An exploration of various school divisions codes of conduct appear to place high priority on the ideals of dignity and respect. There is definite focus upon using methods and models that strive to maintain the learning community including the use of non-violent means (corporal punishment). Oddly enough despite the best intentions of school districts there seems to be a disconnect between general policy statements and popular practise. On any given day in the course of my walks through the halls of many of the schools in which I worked, I would observe children/students sitting in desks in the hall doing the work that their classmates were doing inside the classroom. Many of the students who were "repeat offenders" had actually been convinced that they "learned better " removed from their community. I have often wondered what learning has been ingrained in these students and how it carried on into later work and social interactions.
It is my belief that, if given another model to ascribe to, that teachers could and would embrace another way to reconcile harm within their classrooms. Teachers, by nature, are open to building community, fostering empathic responses and healing practises. Children, in my experience who express a desire to be teachers at a young age, demonstrate these traits and have a correspondingly higher emotional intelligence and capacity for empathy. Many of the teachers I have worked with have told me that they knew what they were going to do early on in life. By extension I can conclude that those who chose to become teachers have this innate ability to show empathy and posses high emotional intelligence.
Imagine if you will an atmosphere of learning and response that stresses the greater good over the roles and needs of the individual. Children experiencing early on in their cognitive development the idea of community cohesion and harmony that enhances their personal lives. A sense of social justice whereby the end result of caring for others comes full circle to benefit the individual. A way of addressing harm as systemic and the corresponding healing paying dividends through the reduction of harm in the future. I see using the principles and practises of restorative justice as reaching far beyond the legal system and encompassing the social dynamic and fabric of society.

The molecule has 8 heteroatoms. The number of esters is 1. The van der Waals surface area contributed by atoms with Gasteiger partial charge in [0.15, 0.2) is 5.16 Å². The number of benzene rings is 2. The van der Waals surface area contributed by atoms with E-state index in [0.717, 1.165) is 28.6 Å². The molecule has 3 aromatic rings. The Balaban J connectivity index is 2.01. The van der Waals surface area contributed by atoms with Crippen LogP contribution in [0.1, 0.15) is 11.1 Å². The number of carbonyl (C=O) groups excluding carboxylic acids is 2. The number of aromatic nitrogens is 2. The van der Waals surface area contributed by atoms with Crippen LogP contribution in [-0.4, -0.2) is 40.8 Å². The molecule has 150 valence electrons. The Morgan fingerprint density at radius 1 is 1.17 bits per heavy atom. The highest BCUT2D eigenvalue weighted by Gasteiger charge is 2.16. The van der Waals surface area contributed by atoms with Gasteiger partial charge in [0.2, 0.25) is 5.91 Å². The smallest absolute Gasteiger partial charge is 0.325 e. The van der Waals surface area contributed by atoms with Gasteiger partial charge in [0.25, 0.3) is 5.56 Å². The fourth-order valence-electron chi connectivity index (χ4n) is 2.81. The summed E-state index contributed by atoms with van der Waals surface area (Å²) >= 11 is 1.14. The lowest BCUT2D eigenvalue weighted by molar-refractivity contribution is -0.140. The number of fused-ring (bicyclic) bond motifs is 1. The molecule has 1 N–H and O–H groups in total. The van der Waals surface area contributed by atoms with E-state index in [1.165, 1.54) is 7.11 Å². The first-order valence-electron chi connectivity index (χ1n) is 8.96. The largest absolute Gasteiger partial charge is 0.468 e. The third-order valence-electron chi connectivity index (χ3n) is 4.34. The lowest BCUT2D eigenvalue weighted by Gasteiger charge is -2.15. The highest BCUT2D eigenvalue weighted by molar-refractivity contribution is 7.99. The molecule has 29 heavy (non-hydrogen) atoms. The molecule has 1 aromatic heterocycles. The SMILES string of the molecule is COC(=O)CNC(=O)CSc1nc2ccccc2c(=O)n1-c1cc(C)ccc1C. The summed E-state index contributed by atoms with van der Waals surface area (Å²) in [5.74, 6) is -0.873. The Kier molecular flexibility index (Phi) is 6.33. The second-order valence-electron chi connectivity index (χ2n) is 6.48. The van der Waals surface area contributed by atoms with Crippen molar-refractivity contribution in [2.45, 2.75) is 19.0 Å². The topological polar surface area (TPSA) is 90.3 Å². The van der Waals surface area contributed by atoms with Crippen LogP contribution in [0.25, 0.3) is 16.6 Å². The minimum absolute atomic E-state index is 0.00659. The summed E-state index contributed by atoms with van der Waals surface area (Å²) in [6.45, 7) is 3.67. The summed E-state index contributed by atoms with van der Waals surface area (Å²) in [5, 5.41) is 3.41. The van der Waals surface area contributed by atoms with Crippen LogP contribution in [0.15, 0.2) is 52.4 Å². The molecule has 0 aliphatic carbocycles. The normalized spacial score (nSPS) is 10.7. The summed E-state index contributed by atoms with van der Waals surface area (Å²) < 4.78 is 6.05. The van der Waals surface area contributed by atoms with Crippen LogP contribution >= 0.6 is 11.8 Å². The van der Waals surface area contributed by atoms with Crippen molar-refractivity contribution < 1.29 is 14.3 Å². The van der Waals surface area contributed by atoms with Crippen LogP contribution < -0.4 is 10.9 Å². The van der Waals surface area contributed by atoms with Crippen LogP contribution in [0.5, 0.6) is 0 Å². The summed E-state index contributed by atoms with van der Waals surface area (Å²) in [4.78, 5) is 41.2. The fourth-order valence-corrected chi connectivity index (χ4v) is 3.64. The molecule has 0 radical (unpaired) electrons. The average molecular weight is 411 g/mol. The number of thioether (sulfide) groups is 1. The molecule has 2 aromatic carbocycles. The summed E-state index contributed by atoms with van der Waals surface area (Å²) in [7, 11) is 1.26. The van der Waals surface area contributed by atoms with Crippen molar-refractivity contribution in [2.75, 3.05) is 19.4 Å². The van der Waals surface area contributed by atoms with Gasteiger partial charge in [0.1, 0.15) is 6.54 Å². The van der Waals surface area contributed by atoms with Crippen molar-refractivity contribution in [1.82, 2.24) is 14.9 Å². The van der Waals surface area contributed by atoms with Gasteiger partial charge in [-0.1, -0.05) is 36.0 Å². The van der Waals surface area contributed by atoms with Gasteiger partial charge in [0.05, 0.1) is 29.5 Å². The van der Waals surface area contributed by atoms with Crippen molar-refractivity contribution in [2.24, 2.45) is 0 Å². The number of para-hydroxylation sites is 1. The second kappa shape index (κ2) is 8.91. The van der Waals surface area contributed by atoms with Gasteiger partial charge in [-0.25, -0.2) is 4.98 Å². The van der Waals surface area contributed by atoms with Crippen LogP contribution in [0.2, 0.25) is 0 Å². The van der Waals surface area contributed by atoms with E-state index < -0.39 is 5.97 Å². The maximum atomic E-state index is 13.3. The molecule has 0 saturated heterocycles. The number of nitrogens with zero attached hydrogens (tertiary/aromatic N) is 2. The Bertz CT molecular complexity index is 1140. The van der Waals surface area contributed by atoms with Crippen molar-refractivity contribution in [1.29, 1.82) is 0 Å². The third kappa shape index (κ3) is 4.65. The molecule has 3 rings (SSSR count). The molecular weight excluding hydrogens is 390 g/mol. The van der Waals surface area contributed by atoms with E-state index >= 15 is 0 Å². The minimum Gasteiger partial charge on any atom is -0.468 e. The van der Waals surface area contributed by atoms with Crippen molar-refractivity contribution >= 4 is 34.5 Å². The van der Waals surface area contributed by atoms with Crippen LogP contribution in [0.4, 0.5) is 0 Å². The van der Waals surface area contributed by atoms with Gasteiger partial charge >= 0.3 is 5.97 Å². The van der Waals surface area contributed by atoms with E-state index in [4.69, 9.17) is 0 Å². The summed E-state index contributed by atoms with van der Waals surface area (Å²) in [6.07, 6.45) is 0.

One of the strongest visual, historical illustrations of this practise was illustrated by Theyebdabegea or Joseph Brant of the Mohawk Confederacy. He illustrated, albeit in a militaristic context, the strength of communities banding together through the visual metaphor of the arrow. One arrow shaft standing alone was easily broken, but many arrows bundled together created an unbreakable bond. So it is with community. People bonded together in a common practise to better the community, will make it stronger. By adding the "arrow" of the offending or harming individual, it not only strengthens the group but welcomes in the outsider as part of the overall strength.
How this to be done and implemented is where the real work begins. It is my goal through further study and reading that I will be developing a program of study that uses as its core learning the importance of maintaining cohesion within a community using at restorative justice approach as its foundation. It will be a progressive program that begins in the primary years and builds upon itself throughout students' school lives. Research has shown (Campbell, Frances A.; Pungello, Elizabeth P.; Miller-Johnson, Shari; Burchinal, Margaret; Ramey, Craig T., 2001) as well as many other studies, the success of early intervention programs on cognitive and academic achievement.
In my mind there can be the same success in developing a greater capacity for emotional and social intelligence that when enhanced will alter "traditional" approaches to harm and instill a mindset of healing and reconciliation. This would not be a new curriculum or program rather an insert or augmentation of existing social studies, religious education and language arts programs of study.
In closing I will use the following statement,
"Each one of us is responsible for all of humankind, and for the environment in which we live... We must seek to lessen the suffering of others. ...To do this , you need to recognize that the whole world is part of you" (the Dalai Lama)
If we are to truly create communities where harm is reduced, healing is promoted and reconciliation to the whole is the goal then we must work together and start with the young.